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Grant Helps Homebound Seniors

Seniors are among the most vulnerable in this crisis, but it’s not just because they have an increased likelihood of underlying conditions. Placer County has a significant population of homebound seniors who rely on regular food delivery and wellness checks. That’s why Seniors First and their Meals on Wheels program was prioritized as an initial grantee from the Fund.

Within the first month of the shutdown, Placer County’s Meals on Wheels program faced an increase in demand that would require them to scale up from 26 to 42 deliveries three time a week.

“I don’t know how many routes at the end it’s going to be because right now the need is incredible and it doesn’t stop,” said Meals on Wheels program manager Ty Sanchez.

In early April, PCF was on-site for a food drop at Maidu Village, a low-income senior complex in Roseville. A resident and delivery recipient named Karen shared about how important the regular deliveries are to her and her neighbors.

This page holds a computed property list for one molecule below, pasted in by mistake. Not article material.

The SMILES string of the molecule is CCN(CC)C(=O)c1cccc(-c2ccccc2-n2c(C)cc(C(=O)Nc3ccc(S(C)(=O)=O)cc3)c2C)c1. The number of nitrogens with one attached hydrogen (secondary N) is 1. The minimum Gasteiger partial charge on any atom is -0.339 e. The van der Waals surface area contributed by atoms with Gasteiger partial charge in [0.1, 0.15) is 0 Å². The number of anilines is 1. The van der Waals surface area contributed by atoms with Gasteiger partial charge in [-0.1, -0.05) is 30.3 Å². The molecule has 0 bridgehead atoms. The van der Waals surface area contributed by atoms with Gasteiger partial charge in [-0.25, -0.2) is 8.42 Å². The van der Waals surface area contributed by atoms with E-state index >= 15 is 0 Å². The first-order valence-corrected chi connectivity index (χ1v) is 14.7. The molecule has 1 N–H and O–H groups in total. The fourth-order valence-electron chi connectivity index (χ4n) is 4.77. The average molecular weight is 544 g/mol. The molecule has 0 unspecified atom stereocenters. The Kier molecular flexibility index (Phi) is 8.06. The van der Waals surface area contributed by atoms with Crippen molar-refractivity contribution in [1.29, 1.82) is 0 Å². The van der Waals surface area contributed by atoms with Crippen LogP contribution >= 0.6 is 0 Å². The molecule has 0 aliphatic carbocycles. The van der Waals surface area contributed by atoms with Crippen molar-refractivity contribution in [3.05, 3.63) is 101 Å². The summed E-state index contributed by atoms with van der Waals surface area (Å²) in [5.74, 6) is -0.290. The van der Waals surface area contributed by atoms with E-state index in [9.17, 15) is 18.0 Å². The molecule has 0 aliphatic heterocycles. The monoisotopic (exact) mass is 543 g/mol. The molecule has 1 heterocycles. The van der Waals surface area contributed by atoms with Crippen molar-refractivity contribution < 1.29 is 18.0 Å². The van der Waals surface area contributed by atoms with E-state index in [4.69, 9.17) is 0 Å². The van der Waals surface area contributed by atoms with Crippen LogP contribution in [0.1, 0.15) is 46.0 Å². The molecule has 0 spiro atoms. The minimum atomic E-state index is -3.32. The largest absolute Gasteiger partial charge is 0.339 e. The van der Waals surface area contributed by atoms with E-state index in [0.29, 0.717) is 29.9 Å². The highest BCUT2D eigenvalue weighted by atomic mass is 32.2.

PCF’s COVID-19 funds helped Seniors First quickly move from cafeteria-style hot meals to emergency shelf-stable meals. The safely-distanced visits also offer an important opportunity for wellness checks.

“Our volunteers are rock stars,” said Ty. “They call 911. We have an incident about once a week and if they weren’t there, so there’s no telling what would happen.”

I have almost all of the health conditions that they tell you are dangerous for the coronavirus,” said Karen. “I have to be very careful… I really appreciate they’re bringing the meals in twice a week.


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